The full text of Shakespeare's Twelfth-Night : Act 1 Scene 3
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A Room in OLIVIA'S House.
Sir To. What a plague means my niece, to take the death of her brother thus? I am sure care's an enemy to life.
Mar. By my troth, Sir Toby, you must come in earlier o' nights: your cousin, my lady, takes great exceptions to your ill hours.
Sir To. Why, let her except before excepted.
Mar. Ay, but you must confine yourself within the modest limits of order.
Sir To. Confine! I'll confine myself no finer than I am. These clothes are good enough to drink in, and so be these boots too: an they be not, let them hang themselves in their own straps.
Mar. That quaffing and drinking will undo you: I heard my lady talk of it yesterday; and of a foolish knight that you brought in one night here to be her wooer.
Sir To. Who? Sir Andrew Aguecheek?
Mar. Ay, he.
Sir To. He's as tall a man as any's in Illyria.
Mar. What's that to the purpose?
Sir To. Why, he has three thousand ducats a year.
Mar. Ay, but he'll have but a year in all these ducats: he's a very fool and a prodigal.
Sir To. Fie, that you'll say so! he plays o' the viol-de-gamboys, and speaks three or four languages word for word without book, and hath all the good gifts of nature.
Mar. He hath indeed, almost natural; for, besides that he's a fool, he's a great quarreller; and but that he hath the gift of a coward to allay the gust he hath in quarrelling, 'tis thought among the prudent he would quickly have the gift of a grave.
Sir To. By this hand, they are scoundrels and substractors that say so of him. Who are they?
Mar. They that add, moreover, he's drunk nightly in your company.
Sir To. With drinking healths to my niece. I'll drink to her as long as there is a passage in my throat and drink in Illyria. He's a coward and a coystril, that will not drink to my niece till his brains turn o' the toe like a parish-top. What, wench! Castiliano vulgo! for here comes Sir Andrew Agueface.
Sir And. Sir Toby Belch! how now, Sir Toby Belch!
Sir To. Sweet Sir Andrew!
Sir And. Bless you, fair shrew.
Mar. And you too, sir.
Sir To. Accost, Sir Andrew, accost.
Sir And. What's that?
Sir To. My niece's chambermaid.
Sir And. Good Mistress Accost, I desire better acquaintance.
Mar. My name is Mary, sir.
Sir And. Good Mistress Mary Accost,—
Sir To. You mistake, knight: 'accost' is, front her, board her, woo her, assail her.
Sir And. By my troth, I would not undertake her in this company. Is that the meaning of 'accost?'
Mar. Fare you well, gentlemen.
Sir To. An thou let her part so, Sir Andrew, would thou mightst never draw sword again!
Sir And. An you part so, mistress, I would I might never draw sword again. Fair lady, do you think you have fools in hand?
Mar. Sir, I have not you by the hand.
Sir And. Marry, but you shall have; and here's my hand.
Mar. Now, sir, 'thought is free:' I pray you, bring your hand to the buttery-bar and let it drink.
Sir And. Wherefore, sweetheart? what's your metaphor?
Mar. It's dry, sir.
Sir And. Why, I think so: I am not such an ass but I can keep my hand dry. But what's your jest?
Mar. A dry jest, sir.
Sir And. Are you full of them?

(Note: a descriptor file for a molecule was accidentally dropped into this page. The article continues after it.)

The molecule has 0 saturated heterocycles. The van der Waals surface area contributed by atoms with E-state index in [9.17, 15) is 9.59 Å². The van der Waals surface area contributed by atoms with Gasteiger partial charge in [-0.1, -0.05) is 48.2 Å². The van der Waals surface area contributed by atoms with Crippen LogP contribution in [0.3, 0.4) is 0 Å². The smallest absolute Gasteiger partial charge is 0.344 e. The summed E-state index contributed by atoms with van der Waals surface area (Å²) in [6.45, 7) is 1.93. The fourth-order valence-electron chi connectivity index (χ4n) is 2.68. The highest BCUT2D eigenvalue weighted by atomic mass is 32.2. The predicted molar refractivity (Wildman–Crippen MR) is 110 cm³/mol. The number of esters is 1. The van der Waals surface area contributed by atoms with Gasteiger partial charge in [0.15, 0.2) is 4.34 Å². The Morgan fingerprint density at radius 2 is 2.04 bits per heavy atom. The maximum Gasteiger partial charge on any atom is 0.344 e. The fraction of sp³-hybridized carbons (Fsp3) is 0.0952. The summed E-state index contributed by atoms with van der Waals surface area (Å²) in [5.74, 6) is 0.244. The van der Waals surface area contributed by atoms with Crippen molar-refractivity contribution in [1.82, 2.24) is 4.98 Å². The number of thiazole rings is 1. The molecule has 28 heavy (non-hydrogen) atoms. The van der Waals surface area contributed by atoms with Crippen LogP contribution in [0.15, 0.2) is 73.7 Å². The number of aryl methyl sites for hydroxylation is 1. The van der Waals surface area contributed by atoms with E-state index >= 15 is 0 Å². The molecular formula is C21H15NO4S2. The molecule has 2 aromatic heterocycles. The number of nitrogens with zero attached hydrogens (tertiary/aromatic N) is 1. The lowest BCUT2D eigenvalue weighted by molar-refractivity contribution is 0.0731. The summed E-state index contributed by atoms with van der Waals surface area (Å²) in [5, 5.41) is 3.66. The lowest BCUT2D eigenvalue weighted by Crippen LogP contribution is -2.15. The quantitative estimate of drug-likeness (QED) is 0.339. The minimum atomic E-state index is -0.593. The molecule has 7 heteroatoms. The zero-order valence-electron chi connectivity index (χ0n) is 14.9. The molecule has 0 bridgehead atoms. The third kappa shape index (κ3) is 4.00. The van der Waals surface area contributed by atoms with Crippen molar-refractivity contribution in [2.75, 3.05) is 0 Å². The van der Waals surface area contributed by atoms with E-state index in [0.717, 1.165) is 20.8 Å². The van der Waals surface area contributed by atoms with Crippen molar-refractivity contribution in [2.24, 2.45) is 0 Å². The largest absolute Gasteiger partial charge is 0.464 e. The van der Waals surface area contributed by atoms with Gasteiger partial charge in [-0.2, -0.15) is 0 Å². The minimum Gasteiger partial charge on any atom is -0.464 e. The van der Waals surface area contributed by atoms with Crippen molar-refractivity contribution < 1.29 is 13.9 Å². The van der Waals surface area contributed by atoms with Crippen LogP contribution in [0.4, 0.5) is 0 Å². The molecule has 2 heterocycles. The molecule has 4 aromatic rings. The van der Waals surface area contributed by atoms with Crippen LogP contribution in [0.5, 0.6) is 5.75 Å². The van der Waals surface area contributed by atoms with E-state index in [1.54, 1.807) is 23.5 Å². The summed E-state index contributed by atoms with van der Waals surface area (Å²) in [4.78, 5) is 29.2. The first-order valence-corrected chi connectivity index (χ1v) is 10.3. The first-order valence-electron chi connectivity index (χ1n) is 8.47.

Mar. Ay, sir, I have them at my fingers' ends: marry, now I let go your hand, I am barren. [Exit.
Sir To. O knight! thou lackest a cup of canary: when did I see thee so put down?
Sir And. Never in your life, I think; unless you see canary put me down. Methinks sometimes I have no more wit than a Christian or an ordinary man has; but I am a great eater of beef, and I believe that does harm to my wit.
Sir To. No question.
Sir And. An I thought that, I'd forswear it.
I'll ride home to-morrow, Sir Toby.
Sir To. Pourquoi, my dear knight?
Sir And. What is 'pourquoi?' do or not do? I would I had bestowed that time in the tongues that I have in fencing, dancing, and bear-baiting. O! had I but followed the arts!
Sir To. Then hadst thou had an excellent head of hair.
Sir And. Why, would that have mended my hair?
Sir To. Past question; for thou seest it will not curl by nature.
Sir And. But it becomes me well enough, does't not?
Sir To. Excellent; it hangs like flax on a distaff, and I hope to see a housewife take thee between her legs, and spin it off.
Sir And. Faith, I'll home to-morrow, Sir Toby: your niece will not be seen; or if she be, it's four to one she'll none of me. The count himself here hard by woos her.
Sir To. She'll none o' the count; she'll not match above her degree, neither in estate, years, nor wit; I have heard her swear it. Tut, there's life in't, man.
Sir And. I'll stay a month longer. I am a fellow o' the strangest mind i' the world; I delight in masques and revels sometimes altogether.
Sir To. Art thou good at these kickchawses, knight?
Sir And. As any man in Illyria, whatsoever he be, under the degree of my betters: and yet I will not compare with an old man.
Sir To. What is thy excellence in a galliard, knight?
Sir And. Faith, I can cut a caper.
Sir To. And I can cut the mutton to 't.
Sir And. And I think I have the back-trick simply as strong as any man in Illyria.
Sir To. Wherefore are these things hid? wherefore have these gifts a curtain before 'em? are they like to take dust, like Mistress Mall's picture? why dost thou not go to church in a galliard, and come home in a coranto? My very walk should be a jig: I would not so much as make water but in a sink-a-pace. What dost thou mean? is it a world to hide virtues in? I did think, by the excellent constitution of thy leg, it was formed under the star of a galliard.
Sir And. Ay, 'tis strong, and it does indifferent well in a flame-coloured stock. Shall we set about some revels?
Sir To. What shall we do else? were we not born under Taurus?
Sir And. Taurus! that's sides and heart.
Sir To. No, sir, it is legs and thighs. Let me see thee caper. Ha! higher: ha, ha! excellent! [Exeunt.
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